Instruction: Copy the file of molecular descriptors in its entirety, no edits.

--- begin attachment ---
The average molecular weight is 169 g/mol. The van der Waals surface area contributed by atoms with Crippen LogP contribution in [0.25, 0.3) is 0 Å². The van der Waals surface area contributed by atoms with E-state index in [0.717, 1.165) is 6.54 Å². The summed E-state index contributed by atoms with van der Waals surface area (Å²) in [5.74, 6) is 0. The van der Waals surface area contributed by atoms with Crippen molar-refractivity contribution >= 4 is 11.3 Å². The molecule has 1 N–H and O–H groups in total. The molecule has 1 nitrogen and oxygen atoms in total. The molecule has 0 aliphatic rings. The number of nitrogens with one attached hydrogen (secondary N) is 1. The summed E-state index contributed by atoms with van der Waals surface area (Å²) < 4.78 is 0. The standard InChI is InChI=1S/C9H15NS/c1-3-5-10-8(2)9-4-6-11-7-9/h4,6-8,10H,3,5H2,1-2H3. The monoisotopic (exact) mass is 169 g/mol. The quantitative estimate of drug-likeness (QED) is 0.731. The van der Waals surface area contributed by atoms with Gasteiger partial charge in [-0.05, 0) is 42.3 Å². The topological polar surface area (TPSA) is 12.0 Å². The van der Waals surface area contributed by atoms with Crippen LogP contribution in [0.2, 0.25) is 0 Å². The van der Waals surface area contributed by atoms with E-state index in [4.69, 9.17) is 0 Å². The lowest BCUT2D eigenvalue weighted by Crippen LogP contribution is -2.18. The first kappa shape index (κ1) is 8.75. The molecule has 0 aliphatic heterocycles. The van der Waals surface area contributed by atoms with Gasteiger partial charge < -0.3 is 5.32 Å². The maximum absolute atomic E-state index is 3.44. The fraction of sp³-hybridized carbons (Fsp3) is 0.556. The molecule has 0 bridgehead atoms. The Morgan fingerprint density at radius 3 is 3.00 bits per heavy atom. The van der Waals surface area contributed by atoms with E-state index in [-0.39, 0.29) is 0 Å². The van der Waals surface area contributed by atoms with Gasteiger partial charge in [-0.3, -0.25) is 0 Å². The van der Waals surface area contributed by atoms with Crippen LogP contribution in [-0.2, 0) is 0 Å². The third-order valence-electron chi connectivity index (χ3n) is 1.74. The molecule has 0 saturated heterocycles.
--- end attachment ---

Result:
The average molecular weight is 169 g/mol. The van der Waals surface area contributed by atoms with Crippen LogP contribution in [0.25, 0.3) is 0 Å². The van der Waals surface area contributed by atoms with E-state index in [0.717, 1.165) is 6.54 Å². The summed E-state index contributed by atoms with van der Waals surface area (Å²) in [5.74, 6) is 0. The van der Waals surface area contributed by atoms with Crippen molar-refractivity contribution >= 4 is 11.3 Å². The molecule has 1 N–H and O–H groups in total. The molecule has 1 nitrogen and oxygen atoms in total. The molecule has 0 aliphatic rings. The number of nitrogens with one attached hydrogen (secondary N) is 1. The summed E-state index contributed by atoms with van der Waals surface area (Å²) < 4.78 is 0. The standard InChI is InChI=1S/C9H15NS/c1-3-5-10-8(2)9-4-6-11-7-9/h4,6-8,10H,3,5H2,1-2H3. The monoisotopic (exact) mass is 169 g/mol. The quantitative estimate of drug-likeness (QED) is 0.731. The van der Waals surface area contributed by atoms with Gasteiger partial charge in [-0.05, 0) is 42.3 Å². The topological polar surface area (TPSA) is 12.0 Å². The van der Waals surface area contributed by atoms with Crippen LogP contribution in [0.2, 0.25) is 0 Å². The van der Waals surface area contributed by atoms with E-state index in [4.69, 9.17) is 0 Å². The lowest BCUT2D eigenvalue weighted by Crippen LogP contribution is -2.18. The first kappa shape index (κ1) is 8.75. The molecule has 0 aliphatic heterocycles. The van der Waals surface area contributed by atoms with Gasteiger partial charge < -0.3 is 5.32 Å². The maximum absolute atomic E-state index is 3.44. The fraction of sp³-hybridized carbons (Fsp3) is 0.556. The molecule has 0 bridgehead atoms. The Morgan fingerprint density at radius 3 is 3.00 bits per heavy atom. The van der Waals surface area contributed by atoms with E-state index in [-0.39, 0.29) is 0 Å². The van der Waals surface area contributed by atoms with Gasteiger partial charge in [-0.3, -0.25) is 0 Å². The van der Waals surface area contributed by atoms with Crippen LogP contribution in [-0.2, 0) is 0 Å². The third-order valence-electron chi connectivity index (χ3n) is 1.74. The molecule has 0 saturated heterocycles.